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Interleukin-1 Inhibitors

Last Updated: October 19, 2021

Endogenous interleukin (IL)-1 is elevated in patients with COVID-19.1,2 In addition, SARS-CoV-2 infection causes epithelial damage that leads to the release of IL-1 beta, which recruits inflammatory cells and induces the release of IL-1 beta in monocytes. This in turn leads to the release of more IL-1 to recruit and activate additional innate immune cells. Drugs that block the IL-1 receptor (e.g., anakinra) or drugs that block IL-1 signaling (e.g., canakinumab) can potentially interrupt this autoinflammatory loop. These drugs are being investigated as potential treatments for COVID-19.

Anakinra is a recombinant human IL-1 receptor antagonist. It is approved by the Food and Drug Administration (FDA) to treat rheumatoid arthritis and cryopyrin-associated periodic syndromes, specifically neonatal-onset multisystem inflammatory disease.3 It is used off-label to treat severe chimeric antigen receptor T cell-mediated cytokine release syndrome and macrophage activation syndrome (MAS)/secondary hemophagocytic lymphohistiocytosis.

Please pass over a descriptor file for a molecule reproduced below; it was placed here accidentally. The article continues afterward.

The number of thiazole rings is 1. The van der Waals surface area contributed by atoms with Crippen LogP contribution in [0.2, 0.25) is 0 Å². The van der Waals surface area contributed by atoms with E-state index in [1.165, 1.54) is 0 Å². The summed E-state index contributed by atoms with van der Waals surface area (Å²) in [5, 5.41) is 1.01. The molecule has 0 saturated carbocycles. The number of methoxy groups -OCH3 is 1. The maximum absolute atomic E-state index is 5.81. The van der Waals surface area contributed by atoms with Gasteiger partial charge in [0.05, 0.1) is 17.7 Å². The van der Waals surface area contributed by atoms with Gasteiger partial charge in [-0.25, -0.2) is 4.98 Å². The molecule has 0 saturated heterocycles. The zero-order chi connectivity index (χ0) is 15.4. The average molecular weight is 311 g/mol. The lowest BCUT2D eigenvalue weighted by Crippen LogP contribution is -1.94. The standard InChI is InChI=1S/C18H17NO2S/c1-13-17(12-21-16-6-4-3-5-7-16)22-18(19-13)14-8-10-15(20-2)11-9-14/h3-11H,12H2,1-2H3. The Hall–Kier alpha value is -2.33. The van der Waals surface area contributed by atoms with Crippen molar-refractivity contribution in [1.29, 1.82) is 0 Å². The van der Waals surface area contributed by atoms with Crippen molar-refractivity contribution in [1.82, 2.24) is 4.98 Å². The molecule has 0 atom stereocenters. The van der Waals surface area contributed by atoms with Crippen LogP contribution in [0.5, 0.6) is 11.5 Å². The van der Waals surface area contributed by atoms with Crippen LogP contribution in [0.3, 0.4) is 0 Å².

Canakinumab is a human monoclonal antibody that targets the beta subunit of IL-1 and is approved by the FDA for the treatment of systemic juvenile idiopathic arthritis and Still’s disease.

Recommendations

  • There is insufficient evidence for the COVID-19 Treatment Guidelines Panel (the Panel) to recommend either for or against the use of anakinra for the treatment of COVID-19.
  • The Panel recommends against the use of canakinumab for the treatment of COVID-19, except in a clinical trial (BIIa).

Rationale